North Atlantic Encounters: Perspectives on Climate, Culture, and History Proposal for a Cooperative Research Program

North Atlantic Encounters:
Perspectives on Climate, Culture, and History
Proposal for a Cooperative Research Program

Tom McGovern CUNY NABO
Thomas.h.mcgovern@gmail.com

A North Atlantic Encounters Concept:   The past millennium has seen the spread of hunters, fishers, and farmers from a long-settled mainland and coastal archipelagos in the Eastern North Atlantic and North Sea into the depths of the great grey ocean and to the gateway to North America. The early Viking age saw multiple culture contacts resulting in the formation of a hybrid North Atlantic culture in northern Scotland, Ireland and the Faroes that spread westwards to Iceland, Greenland, and Vinland.  Understanding the dynamics of the Norse diaspora, successful and failed Landnám events, and the diverging pathways of Iceland and Greenland has been a core subject for multiple research teams and their work has produced breakthroughs in our understanding of the human ecodynamics of settlement ca 750-1000 CE.

 Researchers have also advanced understanding of the medieval and Early Modern North Atlantic, when rich documentary sources become widespread. Multiple projects across the North Atlantic have crosscut the prehistoric/ historic boundaries, making use of expertise ranging from ice core paleoclimatology to Icelandic saga scholarship.  Increasingly, environmental historians and humanists are making effective use of climate change data now available at the human scale of years and seasons, and climate impacts are being woven into histories of human political and economic changes.  There is real interest in a comparative program centered on the period ca 1200-1900 CE that would connect the deeper past to modern communities and their heritage of landscapes and seascapes today.  We need to connect periods and research communities to go beyond traditional scholarly divisions by period and specialty, and many recent meetings and workshops have had just such linkages as their theme.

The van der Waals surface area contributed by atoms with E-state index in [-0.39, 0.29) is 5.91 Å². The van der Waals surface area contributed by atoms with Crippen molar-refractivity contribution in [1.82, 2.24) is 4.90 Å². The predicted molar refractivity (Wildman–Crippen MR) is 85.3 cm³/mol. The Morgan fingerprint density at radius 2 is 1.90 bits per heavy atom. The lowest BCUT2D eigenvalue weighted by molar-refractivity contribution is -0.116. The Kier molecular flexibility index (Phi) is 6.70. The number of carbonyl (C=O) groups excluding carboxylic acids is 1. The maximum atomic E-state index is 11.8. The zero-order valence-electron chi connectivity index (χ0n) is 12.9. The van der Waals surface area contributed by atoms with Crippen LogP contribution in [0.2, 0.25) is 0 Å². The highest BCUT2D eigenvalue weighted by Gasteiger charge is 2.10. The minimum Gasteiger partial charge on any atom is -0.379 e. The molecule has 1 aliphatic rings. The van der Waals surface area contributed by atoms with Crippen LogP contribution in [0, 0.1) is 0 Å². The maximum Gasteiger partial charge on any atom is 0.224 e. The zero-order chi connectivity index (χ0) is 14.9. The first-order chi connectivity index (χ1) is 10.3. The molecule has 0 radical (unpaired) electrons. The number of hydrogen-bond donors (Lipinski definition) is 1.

A shared focus upon the lived human experiences of the past and the social processes behind long term dynamics of societal resilience, rising inequalities, and social and natural capital management is bringing together the interests and research agendas of a wide spectrum of scholars and disciplines active in North Atlantic research. Disciplinary silos are opening, and we are discovering that some of the digital tools (GIS, data discovery, visualizations of all sorts) that are effective in cross-field communication are also effective in public engagement and empowerment.  At the same time, we recognize the urgent threat posed to both science and heritage by accelerating loss of sites due to sea level rise, rising soil temperatures, and increasing storminess across our region.

Old paradigms that focused primarily upon climate change as driver or enabler of human societies in marginal environments have been increasingly displaced by the recognition of complex entanglements of local humans, animals, and ecosystems with economic and political forces operating on larger scales. The spread of European communities to Greenland and beyond in the Viking Age is now seen as much about commercial walrus hunting as search for pasture, and the different impacts of the high medieval proto-world system that provided new markets and new political structures are recognized as key divergence points for pathways to survival or collapse of local island communities. The post-medieval incorporation of North Atlantic communities into imperial systems (Danish, French, British) both divided and connected communities experiencing commercialized modernity in a period of intense climate fluctuation and rapid technological change.  Many excellent projects are already contributing to a better understanding of these large questions, and recent meetings and workshops have flagged up many common interests and similar approaches (especially the integration of rescue archaeology, paleoecology, environmental history, education, heritage and public engagement).